The lungs of patients with cystic fibrosis harbor a different microbial makeup, including less diversity of species, than the lungs of healthy individuals, according to a study published Wednesday (September 26) in Science Translational Medicine.
Although the disease is caused by a genetic mutation, bacterial infections of the lungs cause many of the complications experienced by these patients, and can even lead to death. The new study shows that decreased microbial diversity plays a role in these complications. “Diminished microbial diversity is associated with severity of pulmonary inflammation within our adult CF cohort,” the Stanford University-based authors write in their report.
The team compared the 16S ribosomal RNA sequences—a segment of genetic information that is used to determine the phylogeny of a species—from sputum samples taken from 16 normal study participants and nine cystic fibrosis patients. Healthy participants had more bacteria from the phyla Baceriodetes and Fusobacteria, while cystic fibrosis patients had a greater number of Actinobacteria.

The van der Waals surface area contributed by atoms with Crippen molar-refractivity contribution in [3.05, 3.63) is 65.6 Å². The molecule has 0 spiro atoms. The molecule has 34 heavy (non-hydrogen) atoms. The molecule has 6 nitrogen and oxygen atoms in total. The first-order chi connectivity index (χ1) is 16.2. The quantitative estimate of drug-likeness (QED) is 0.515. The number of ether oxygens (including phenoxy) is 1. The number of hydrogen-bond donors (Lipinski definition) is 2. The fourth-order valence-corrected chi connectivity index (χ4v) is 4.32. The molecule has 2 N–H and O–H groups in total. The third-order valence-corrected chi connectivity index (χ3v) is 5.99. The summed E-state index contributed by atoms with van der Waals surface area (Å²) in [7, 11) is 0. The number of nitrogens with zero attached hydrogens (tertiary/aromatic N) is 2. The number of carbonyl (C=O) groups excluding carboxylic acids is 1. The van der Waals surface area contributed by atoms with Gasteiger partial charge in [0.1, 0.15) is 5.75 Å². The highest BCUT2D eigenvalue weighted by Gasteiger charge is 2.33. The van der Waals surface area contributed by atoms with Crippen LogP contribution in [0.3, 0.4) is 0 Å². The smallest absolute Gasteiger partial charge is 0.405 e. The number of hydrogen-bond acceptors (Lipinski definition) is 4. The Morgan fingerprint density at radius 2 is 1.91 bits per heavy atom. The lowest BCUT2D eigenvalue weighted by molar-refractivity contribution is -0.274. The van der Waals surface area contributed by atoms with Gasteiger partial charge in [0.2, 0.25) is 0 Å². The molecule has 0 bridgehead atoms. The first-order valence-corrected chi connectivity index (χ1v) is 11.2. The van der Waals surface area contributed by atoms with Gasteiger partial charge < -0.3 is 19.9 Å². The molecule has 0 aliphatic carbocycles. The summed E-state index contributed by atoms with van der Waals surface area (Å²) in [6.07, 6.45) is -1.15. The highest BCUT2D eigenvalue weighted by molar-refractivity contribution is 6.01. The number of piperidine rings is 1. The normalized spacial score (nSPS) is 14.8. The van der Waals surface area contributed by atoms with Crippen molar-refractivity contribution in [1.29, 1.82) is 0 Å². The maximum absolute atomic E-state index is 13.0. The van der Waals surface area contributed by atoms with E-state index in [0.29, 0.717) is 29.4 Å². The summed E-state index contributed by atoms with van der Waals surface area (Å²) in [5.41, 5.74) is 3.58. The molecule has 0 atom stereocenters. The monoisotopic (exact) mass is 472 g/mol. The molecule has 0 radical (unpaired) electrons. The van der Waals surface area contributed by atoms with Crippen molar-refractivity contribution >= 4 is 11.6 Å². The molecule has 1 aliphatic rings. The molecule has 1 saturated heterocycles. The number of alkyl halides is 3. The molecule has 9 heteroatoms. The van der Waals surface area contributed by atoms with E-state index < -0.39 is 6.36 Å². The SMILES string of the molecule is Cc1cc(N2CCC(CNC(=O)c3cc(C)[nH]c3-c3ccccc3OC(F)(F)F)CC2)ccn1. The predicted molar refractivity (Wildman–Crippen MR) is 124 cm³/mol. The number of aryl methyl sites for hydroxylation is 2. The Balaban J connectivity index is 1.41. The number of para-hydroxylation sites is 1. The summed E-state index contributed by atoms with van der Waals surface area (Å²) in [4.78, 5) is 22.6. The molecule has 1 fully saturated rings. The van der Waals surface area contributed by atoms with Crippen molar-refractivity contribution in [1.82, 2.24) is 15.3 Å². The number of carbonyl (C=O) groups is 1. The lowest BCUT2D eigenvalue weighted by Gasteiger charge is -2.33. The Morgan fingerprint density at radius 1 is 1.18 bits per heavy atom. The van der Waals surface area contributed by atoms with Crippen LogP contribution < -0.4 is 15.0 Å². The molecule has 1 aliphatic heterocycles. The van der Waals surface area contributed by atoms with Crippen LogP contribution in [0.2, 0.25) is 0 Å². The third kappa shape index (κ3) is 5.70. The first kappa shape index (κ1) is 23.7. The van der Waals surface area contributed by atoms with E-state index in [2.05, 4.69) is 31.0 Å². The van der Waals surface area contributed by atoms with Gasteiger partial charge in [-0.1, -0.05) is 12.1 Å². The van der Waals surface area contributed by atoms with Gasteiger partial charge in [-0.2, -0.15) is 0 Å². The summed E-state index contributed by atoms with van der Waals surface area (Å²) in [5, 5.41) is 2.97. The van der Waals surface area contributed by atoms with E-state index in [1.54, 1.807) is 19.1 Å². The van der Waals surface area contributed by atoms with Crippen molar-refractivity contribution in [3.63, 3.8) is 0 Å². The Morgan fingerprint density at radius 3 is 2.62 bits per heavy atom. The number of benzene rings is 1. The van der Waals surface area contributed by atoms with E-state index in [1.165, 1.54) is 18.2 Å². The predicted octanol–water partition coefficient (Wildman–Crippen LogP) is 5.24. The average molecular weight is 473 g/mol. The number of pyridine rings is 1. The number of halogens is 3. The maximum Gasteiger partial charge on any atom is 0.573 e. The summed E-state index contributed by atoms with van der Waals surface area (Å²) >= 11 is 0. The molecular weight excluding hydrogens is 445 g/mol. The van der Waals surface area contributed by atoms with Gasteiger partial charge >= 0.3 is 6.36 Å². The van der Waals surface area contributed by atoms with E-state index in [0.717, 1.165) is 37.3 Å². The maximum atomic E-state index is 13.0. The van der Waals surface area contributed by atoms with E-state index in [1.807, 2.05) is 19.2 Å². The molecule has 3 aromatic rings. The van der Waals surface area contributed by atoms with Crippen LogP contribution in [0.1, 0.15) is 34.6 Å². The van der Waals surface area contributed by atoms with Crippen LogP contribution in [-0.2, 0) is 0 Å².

Although the authors call for further research to determine how and which of these bacterial communities contribute to the inflammation associated with the disease, the authors suggest taking a more measured approach with antibiotic treatment. "Rather than aggressively prescribing broad-spectrum antibiotics,” the authors write, “clinicians might introduce targeted antimicrobials and probiotic therapies intended to regulate pathogen activity and enhance the efficacy of natural immune mechanisms with reduced long-term toxicity to the patient and the healthy microbiome."
(Hat tip to GenomeWeb.)